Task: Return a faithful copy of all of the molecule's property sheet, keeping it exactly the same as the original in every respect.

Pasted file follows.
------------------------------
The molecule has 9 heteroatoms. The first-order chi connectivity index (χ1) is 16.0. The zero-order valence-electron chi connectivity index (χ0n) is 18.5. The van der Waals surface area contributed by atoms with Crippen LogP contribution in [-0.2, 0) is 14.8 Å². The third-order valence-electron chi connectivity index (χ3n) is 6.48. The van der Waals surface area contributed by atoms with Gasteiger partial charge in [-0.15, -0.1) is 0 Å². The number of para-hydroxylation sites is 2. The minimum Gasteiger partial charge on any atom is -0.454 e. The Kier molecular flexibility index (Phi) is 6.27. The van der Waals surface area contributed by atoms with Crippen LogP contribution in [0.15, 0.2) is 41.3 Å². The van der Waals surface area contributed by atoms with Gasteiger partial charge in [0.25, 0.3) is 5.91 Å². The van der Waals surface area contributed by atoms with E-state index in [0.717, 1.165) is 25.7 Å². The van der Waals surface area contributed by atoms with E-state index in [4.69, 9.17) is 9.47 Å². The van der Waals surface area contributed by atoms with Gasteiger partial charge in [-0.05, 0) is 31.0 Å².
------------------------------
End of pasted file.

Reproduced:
The molecule has 9 heteroatoms. The first-order chi connectivity index (χ1) is 16.0. The zero-order valence-electron chi connectivity index (χ0n) is 18.5. The van der Waals surface area contributed by atoms with Crippen LogP contribution in [-0.2, 0) is 14.8 Å². The third-order valence-electron chi connectivity index (χ3n) is 6.48. The van der Waals surface area contributed by atoms with Gasteiger partial charge in [-0.15, -0.1) is 0 Å². The number of para-hydroxylation sites is 2. The minimum Gasteiger partial charge on any atom is -0.454 e. The Kier molecular flexibility index (Phi) is 6.27. The van der Waals surface area contributed by atoms with Crippen LogP contribution in [0.15, 0.2) is 41.3 Å². The van der Waals surface area contributed by atoms with Gasteiger partial charge in [0.25, 0.3) is 5.91 Å². The van der Waals surface area contributed by atoms with E-state index in [0.717, 1.165) is 25.7 Å². The van der Waals surface area contributed by atoms with E-state index in [4.69, 9.17) is 9.47 Å². The van der Waals surface area contributed by atoms with Gasteiger partial charge in [-0.05, 0) is 31.0 Å².